European right will widen gap with rivals after Brexit, projection shows
Copyright Reuters
Copyright Reuters
Copyright Reuters

European right will widen gap with rivals after Brexit, projection shows

By Euan Healey for Europe Elects
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The winners and losers of the European Parliament once the UK leaves the EU.


The European election results in May saw the rise in Green and liberal ALDE support — but it also signalled huge setbacks for the two main traditional groups: centre-right European People's Party and centre-left Socialists and Democrats.

But that's with the UK part of the political landscape. If and when the UK exits the bloc, the EU parliament's makeup is set to tilt right, according to projections from Europe Elects compiled for Euronews,

What would a post-Brexit parliament look like?

The European People's Party and Matteo Salvini’s far-right European Alliance of Peoples and Nations — which will rebrand as Identity and Democracy — are set to see their groups gain four MEPs each following the UK’s departure from the European Union.

The UK is scheduled to leave the union by 31 October and once Brexit is official the current European parliament seat count of 751 will drop to 705.

The country's 73 MEPs will cease to sit with their respective groupings in the European Parliament. Twenty-seven of these seats will be reapportioned to 14 other countries, including France, Spain, Italy, Poland and Romania. The remaining 46 available seats will set aside for possible future EU enlargement.

In countries set to gain additional MEPs, the extra seats only set to be filled the day after the UK MEPs leave Brussels.

Who gains?

The right-wing nationalist EAPN/I&D group will not lose any MEPs following the UK’s exit from the EU because the UK failed to return any MEPs to this group last month. It will, however, gain four MEPs post-Brexit. Among this group is likely to be the first MEP for the populist Dutch Party for Freedom party, as well as additional members for Marine Le Pen’s National Rally, Spanish VOX, and Salvini’s Lega.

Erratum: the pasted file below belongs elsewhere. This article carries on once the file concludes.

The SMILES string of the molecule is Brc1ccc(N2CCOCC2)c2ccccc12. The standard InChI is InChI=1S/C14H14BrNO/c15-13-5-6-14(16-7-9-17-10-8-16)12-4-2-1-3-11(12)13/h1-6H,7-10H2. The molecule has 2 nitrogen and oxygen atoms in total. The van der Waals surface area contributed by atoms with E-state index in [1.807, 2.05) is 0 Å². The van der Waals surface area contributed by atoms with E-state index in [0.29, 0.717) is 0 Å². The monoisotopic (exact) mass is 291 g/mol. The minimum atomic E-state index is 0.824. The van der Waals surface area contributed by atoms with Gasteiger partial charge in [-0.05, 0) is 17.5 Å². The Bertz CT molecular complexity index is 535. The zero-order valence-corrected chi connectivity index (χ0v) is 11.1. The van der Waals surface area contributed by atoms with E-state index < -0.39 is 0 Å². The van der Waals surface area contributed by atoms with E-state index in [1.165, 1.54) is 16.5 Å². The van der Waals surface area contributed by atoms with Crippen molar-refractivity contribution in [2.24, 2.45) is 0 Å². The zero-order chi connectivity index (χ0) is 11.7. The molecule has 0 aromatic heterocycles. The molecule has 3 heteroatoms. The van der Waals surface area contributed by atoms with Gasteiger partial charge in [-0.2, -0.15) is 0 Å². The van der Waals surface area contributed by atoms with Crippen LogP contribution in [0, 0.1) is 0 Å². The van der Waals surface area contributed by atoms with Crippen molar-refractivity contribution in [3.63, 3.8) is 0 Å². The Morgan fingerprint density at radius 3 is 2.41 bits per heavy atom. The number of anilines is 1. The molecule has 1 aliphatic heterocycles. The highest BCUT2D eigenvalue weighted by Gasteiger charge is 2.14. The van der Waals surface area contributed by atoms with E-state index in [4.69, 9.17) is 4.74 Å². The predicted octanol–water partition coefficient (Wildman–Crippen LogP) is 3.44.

The EPP will also lose no MEPs after Brexit, instead also gaining four MEPs, according to the projections. The group, led by Spitzenkandidat Manfred Weber, will find additional members from the Spanish People’s Party, Forza Italia, Slovakian KDH and the party of the Irish Taoiseach, Fine Gael.

Who loses?

The British Liberal Democrats' victory surge in the EU election, which benefited the liberal ALDE group, will see a net loss of more than 10 MEPs following Brexit. Members of ALDE — which yesterday announced it will rebrand as Renew Europe — make up 17 of the British delegation to the European Parliament. But even with six new MEPs set to join, including two from Emmanuel Macron’s La Republique En Marche, the group will see some empty seats post-Brexit.

A similarly strong performance by Britain’s Green and pro-independence parties will also see Brexit hit their group harder than others, according to the projections. The British members of the Greens/European Free Alliance (G/EFA) group, who come from three different national parties, tally 11 MEPs — marking Britain’s largest contribution to the group ever. As a result, despite post-Brexit additions from France, Finland and elsewhere, the group is projected to see a net loss of six MEPs.

The centre-left Socialists and Democrats (S&D) are forecast to get hit with a net loss totalling five MEPs. The loss of UK the Labour Party MEPs will not be mitigated by additional MEPs from Sweden, Spain, Hungary and Romania — leaving the group proportionally smaller than before Brexit.

It remains unclear which group Nigel Farage’s Brexit Party will join. But whichever group the party joins in July will be strongly impacted with the omission of the Brexit Party's 29 MEPs.

Both the Non-Inscrits and the left-wing group of GUE/NGL would lose a single MEP while gaining none, plus the national-conservative European Conservatives and Reformists would see a net loss of one MEP.

Behind the numbers

The seat projection for the 2019-2024 European Parliament is based on official national declared results, collated by Europe Elects. European Parliament groupings are based on allegiances in the previous parliament, and editorial assumptions based on national party alliances, as European Parliament groups are not officially formed until 01 July 2019.

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